Compulsory Futility

Compulsory Futility, by Gene Epstein.

25 percent to 40 percent of college students don’t show up for class, even when attendance counts toward the grade. What share of the rest would bother to show up if that weren’t the case? As for high school students, for whom cutting class is a serious offense, two-thirds report being bored in class every day, according to a survey [George Mason University economics professor Bryan Caplan] cites.

Caplan … exempts the teaching of essentials like reading, writing, and basic math, and professional and vocational programs that develop in-demand job skills. As for the rest of the curriculum, forget it. “Teach curious students about ideas and culture,” he suggests. “Leave the rest in peace and hope they come around.”

It’s conscientiousness, IQ, and work ethic that count for employers and mostly in life, not education beyond the basics. Rewards go to people who get things done and are smart enough to know what most needs to be done.

The core question that Caplan addresses is why employers so richly reward high school and college degrees, when the content of the coursework has so little to do with the jobs employers offer. Yet college graduates earn substantially more than high school graduates, who earn more than high school dropouts.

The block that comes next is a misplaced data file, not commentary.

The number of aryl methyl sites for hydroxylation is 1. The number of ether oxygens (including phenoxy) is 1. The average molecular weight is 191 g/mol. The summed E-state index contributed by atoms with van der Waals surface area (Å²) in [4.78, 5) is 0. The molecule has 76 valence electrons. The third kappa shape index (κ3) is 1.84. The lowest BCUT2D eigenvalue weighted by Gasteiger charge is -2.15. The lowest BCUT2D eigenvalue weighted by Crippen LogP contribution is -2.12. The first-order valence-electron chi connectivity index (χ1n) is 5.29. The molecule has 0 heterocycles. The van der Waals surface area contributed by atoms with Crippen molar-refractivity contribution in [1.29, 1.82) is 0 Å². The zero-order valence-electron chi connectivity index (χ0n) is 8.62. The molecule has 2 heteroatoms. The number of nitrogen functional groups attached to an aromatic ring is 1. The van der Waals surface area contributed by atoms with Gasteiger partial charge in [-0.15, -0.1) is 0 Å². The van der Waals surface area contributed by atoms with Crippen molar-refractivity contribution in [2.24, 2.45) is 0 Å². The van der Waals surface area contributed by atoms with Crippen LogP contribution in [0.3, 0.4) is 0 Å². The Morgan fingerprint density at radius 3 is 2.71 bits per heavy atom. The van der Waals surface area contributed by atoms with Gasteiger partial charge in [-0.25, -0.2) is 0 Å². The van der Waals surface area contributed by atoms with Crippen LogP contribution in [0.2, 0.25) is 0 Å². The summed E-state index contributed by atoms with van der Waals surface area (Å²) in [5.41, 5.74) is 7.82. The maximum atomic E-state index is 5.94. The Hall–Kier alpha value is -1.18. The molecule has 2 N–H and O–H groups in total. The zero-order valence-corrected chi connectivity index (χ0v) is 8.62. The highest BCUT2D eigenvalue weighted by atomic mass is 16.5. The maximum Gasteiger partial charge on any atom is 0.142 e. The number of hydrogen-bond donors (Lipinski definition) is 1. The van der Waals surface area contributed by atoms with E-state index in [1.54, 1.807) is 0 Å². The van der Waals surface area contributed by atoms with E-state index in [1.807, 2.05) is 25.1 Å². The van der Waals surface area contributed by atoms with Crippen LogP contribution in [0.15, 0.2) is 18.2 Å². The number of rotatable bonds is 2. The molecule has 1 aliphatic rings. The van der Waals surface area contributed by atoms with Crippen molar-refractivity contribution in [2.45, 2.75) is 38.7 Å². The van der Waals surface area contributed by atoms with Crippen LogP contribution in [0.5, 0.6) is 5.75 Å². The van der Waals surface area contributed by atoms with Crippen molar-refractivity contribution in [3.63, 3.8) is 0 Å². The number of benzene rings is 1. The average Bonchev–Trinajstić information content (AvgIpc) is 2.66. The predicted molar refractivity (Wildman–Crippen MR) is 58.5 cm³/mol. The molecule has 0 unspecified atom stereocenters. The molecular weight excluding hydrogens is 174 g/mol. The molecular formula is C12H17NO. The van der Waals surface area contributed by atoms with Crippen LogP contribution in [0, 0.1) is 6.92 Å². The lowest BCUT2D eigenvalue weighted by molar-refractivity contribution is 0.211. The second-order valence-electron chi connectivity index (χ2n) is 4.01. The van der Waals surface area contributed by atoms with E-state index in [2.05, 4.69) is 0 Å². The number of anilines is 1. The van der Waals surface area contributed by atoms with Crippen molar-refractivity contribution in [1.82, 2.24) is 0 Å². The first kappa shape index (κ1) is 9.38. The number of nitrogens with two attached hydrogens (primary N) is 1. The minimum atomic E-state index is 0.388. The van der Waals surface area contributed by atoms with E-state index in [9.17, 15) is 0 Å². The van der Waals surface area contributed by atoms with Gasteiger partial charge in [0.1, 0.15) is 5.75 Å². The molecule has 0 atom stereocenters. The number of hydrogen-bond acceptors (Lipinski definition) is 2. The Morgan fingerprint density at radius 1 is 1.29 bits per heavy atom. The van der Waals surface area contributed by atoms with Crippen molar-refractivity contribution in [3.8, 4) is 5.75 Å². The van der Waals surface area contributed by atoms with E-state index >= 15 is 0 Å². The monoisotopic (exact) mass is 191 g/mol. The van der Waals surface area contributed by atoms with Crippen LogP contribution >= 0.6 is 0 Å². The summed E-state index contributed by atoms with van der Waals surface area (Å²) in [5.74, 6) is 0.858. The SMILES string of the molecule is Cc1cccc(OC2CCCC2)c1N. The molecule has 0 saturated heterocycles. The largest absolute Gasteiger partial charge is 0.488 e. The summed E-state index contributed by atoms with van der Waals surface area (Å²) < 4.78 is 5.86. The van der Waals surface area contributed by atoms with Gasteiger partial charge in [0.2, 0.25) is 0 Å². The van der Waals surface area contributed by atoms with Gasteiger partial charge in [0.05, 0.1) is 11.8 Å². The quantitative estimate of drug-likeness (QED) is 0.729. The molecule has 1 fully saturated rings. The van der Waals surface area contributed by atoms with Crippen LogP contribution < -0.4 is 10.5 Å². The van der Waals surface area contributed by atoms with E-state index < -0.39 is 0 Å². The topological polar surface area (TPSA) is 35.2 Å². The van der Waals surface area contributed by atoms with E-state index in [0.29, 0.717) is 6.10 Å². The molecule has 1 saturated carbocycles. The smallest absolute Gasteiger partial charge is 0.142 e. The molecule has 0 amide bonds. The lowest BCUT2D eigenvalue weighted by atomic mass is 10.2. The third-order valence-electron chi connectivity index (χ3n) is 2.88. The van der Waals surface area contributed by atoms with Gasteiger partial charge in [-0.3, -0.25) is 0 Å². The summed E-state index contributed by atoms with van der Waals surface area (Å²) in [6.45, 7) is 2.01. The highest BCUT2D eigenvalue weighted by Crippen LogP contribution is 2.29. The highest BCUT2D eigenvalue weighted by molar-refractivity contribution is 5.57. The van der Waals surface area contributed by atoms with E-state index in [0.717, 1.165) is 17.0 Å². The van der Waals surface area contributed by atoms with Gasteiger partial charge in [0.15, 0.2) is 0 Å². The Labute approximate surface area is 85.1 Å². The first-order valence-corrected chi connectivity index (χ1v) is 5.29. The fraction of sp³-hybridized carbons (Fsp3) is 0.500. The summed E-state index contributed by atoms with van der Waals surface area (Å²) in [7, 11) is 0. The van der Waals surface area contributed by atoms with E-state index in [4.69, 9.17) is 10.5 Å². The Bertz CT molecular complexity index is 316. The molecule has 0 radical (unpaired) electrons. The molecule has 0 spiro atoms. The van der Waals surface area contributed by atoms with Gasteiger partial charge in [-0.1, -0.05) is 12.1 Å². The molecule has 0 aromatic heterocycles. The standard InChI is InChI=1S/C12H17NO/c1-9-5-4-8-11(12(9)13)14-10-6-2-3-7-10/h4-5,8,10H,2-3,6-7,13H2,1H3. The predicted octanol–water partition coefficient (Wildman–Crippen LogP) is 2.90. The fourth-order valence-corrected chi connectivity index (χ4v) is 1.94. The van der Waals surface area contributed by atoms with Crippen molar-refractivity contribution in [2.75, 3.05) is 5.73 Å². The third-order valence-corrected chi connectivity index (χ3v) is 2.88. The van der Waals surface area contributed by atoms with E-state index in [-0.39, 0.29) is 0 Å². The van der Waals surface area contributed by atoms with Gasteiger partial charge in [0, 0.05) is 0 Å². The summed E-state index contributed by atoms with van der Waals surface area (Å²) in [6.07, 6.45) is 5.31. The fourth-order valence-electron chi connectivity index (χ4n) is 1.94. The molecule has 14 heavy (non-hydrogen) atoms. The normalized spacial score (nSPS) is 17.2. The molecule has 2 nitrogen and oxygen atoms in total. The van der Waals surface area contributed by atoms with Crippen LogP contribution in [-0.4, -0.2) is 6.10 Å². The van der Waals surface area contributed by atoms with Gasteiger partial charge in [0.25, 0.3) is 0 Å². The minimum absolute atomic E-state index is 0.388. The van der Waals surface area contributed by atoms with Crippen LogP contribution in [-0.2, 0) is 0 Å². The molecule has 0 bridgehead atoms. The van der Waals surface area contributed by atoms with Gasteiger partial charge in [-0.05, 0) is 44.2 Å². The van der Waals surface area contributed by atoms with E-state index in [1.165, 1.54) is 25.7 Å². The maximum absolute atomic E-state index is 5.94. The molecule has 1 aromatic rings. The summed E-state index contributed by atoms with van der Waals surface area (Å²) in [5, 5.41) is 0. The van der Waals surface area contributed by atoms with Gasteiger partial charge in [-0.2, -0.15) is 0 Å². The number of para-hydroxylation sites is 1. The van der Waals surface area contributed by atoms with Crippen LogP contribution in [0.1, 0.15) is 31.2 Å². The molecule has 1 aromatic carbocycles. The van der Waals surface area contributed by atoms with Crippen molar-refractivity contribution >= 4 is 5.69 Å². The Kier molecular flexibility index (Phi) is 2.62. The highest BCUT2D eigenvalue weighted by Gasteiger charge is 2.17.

Caplan builds on the work of other economists in arguing that 80 percent of schooling is not about skills useful in the workplace, but about “signaling.” By earning a college diploma, you convey a message about yourself to employers—not necessarily that you’re smarter than everyone else, but that you’re conscientious and willing to play by the rules, qualities that employers value highly. …

The author floats some radical proposals for reform. One is a massive rollback of formal years of schooling that would retain emphasis on basic skills and on vocational education. If schools no longer offered the signaling function, employers would have to resort to other ways of screening applicants, including internships and apprenticeships.

The PC fantasy of the blank slate is to blame for the over-expansion of education in the last few decades.

Everyone noticed decades ago that those with more education — particularly university degrees — made much more productive and helpful citizens statistically: less crime, higher wages, better jobs, fewer children out of wedlock, more stable marriages, etc etc.

Ah-hah, said the left — it’s nurture not nature that shapes a person! Therefore, they concluded, more education makes for more productive citizens.

They rejected the more realistic notion that people with better work ethics and higher IQs made more productive citizens — and that they also happened to be the ones getting more education. It wasn’t the education per se that was leading to better outcomes. Likewise employers used education as a proxy for more productive workers.

So leftist governments around the West for the last few decades have spent ever more state resources and taxpayer money on educating ever more people. The result has been that more people waste the best years of their lives in unnecessary education, at huge expense to taxpayers or themselves. Meanwhile, conscientiousness and IQs have remained pretty much unchanged — they are largely genetic, and no one has found a way of changing them much, more than temporarily.

Yet another example of a PC fantasy causing real damage to people’s lives and to society.

via Tip of the Spear